Many of you have probably done this, or have been a part of a team which has utilized this method. For instance, a top-notch integrator of a new IT or enterprise software system has used this method to improve your information technology network. Running the new system in parallel with the “old” analog system is an excellent example of this. In another example, building a new production line in your company was (hopefully) accomplished by laying out the process on paper BEFOREHAND! So, really all I’m talking about here is formalizing this process to EVERY department within your company for new process introduction or improving existing processes. Because of it’s importance, I will discuss more about Process Value Mapping in a later post.
The core metric of Six Sigma is DPMO – Defects Per Million Opportunities. When you lower your defects, the change – Sigma – can be plotted utilizing Statistical Deviation mathematics, and everything that entails. Essentially, every company I’ve seen prior to incorporating Lean, Six Sigma or a combination has been somewhere around Three Sigma. What does that mean? Well, in the world of statistical deviation, probability and statistics, Three Sigma is “average.” Think of a large bell curve – using the concept of the Pareto or “80:20” Rule, most of the companies will be somewhere on the loop part of the curve. Conversely, you will have a smaller percentage “above average,” that is, with a higher sigma rating and you’ll have a few with a lower sigma rating.
Obviously, everyone understands why they should lower the errors and mistakes within their company, because these lead to lost revenue or cost overruns, correct? But many companies don’t have a system to make this happen. At best, they tend to fix something “over here,” and lose the thread of something “over there.” Not unlike the Whack-a-Mole game. With Lean and Six Sigma, a company can now have a discipline to keep all the “moles” underground.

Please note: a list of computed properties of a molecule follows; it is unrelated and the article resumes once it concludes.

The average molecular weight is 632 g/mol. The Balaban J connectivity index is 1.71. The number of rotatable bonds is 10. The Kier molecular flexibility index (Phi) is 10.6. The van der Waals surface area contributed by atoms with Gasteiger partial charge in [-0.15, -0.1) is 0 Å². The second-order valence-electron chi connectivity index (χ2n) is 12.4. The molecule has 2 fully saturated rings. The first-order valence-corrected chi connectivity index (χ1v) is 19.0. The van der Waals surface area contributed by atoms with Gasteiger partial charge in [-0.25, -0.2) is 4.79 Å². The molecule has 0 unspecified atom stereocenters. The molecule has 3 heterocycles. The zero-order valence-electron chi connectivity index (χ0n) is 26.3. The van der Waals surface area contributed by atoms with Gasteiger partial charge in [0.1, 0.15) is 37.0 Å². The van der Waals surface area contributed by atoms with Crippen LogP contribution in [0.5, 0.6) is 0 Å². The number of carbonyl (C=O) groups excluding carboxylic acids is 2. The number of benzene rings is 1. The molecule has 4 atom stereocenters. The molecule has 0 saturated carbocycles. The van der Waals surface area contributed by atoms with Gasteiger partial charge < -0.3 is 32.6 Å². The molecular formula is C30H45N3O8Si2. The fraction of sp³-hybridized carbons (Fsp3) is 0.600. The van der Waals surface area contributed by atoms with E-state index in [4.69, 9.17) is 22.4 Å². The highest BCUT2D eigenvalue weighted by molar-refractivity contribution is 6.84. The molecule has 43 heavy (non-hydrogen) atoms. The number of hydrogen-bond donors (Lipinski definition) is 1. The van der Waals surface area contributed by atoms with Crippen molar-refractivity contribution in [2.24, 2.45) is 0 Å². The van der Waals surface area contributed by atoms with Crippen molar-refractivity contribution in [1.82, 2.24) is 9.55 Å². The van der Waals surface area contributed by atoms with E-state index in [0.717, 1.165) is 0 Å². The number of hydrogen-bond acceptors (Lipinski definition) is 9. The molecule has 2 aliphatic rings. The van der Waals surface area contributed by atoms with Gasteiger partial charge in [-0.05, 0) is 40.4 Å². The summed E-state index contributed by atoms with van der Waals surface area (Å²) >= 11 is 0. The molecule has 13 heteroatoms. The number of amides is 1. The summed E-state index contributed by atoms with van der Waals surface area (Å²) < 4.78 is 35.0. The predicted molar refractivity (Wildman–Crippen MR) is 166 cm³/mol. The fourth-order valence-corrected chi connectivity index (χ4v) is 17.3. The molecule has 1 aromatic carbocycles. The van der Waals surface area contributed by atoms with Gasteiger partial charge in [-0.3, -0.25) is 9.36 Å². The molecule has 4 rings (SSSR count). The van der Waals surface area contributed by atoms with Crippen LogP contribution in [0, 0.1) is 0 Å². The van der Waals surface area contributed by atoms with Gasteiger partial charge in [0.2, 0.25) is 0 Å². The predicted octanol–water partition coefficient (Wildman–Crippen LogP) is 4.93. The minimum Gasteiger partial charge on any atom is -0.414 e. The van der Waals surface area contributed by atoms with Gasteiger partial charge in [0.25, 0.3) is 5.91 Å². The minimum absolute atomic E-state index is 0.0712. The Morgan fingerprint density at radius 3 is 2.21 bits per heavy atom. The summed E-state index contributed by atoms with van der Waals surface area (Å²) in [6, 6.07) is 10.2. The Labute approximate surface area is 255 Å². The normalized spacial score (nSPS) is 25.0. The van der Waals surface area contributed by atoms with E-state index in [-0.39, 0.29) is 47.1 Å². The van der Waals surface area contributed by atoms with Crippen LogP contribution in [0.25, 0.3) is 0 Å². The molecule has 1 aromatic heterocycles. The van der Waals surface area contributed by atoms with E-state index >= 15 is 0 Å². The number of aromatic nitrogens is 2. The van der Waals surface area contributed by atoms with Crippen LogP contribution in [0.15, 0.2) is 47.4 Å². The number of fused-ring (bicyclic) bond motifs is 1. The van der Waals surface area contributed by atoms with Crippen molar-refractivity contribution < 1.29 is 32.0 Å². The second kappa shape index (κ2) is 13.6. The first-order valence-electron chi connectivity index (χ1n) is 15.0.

Other very simple techniques and methods include Histograms, Scatter Plots, Fishbone Diagrams, Fault Trees, FMEA and many, many others put you on the track of reducing the number of errors in your company. I won’t go into great detail on what these techniques and methods are and how they work as they are fairly documented in many places. Just know that a good Green Belt can implement the lower third tier of these methods simply and effectively with less than 90 days’ worth of training. A Black Belt can essentially do the next third up, as well as becoming a de facto change agent within your company. And a Master Black Belt worth his or her salt can accomplish more than a well-meaning QA Director at any company.
Bottom line: data and numbers don’t lie. Incorporating a combination of Lean and Six Sigma tools will get you fast results. In Part Three, I will review how you can get a Lean and Six Sigma sustainable culture started within your company.
John L. Ware
Lean Practitioner/Master Black Belt
John has accumulated over 35 years of experience and expertise within all types of business operations management – including manufacturing, supply chain, distribution, engineering and quality/compliance operations. Companies he has worked for include U.S. Surgical Corporation, Sun Microsystems, nVidia Corporation and Domino Lasers, Inc.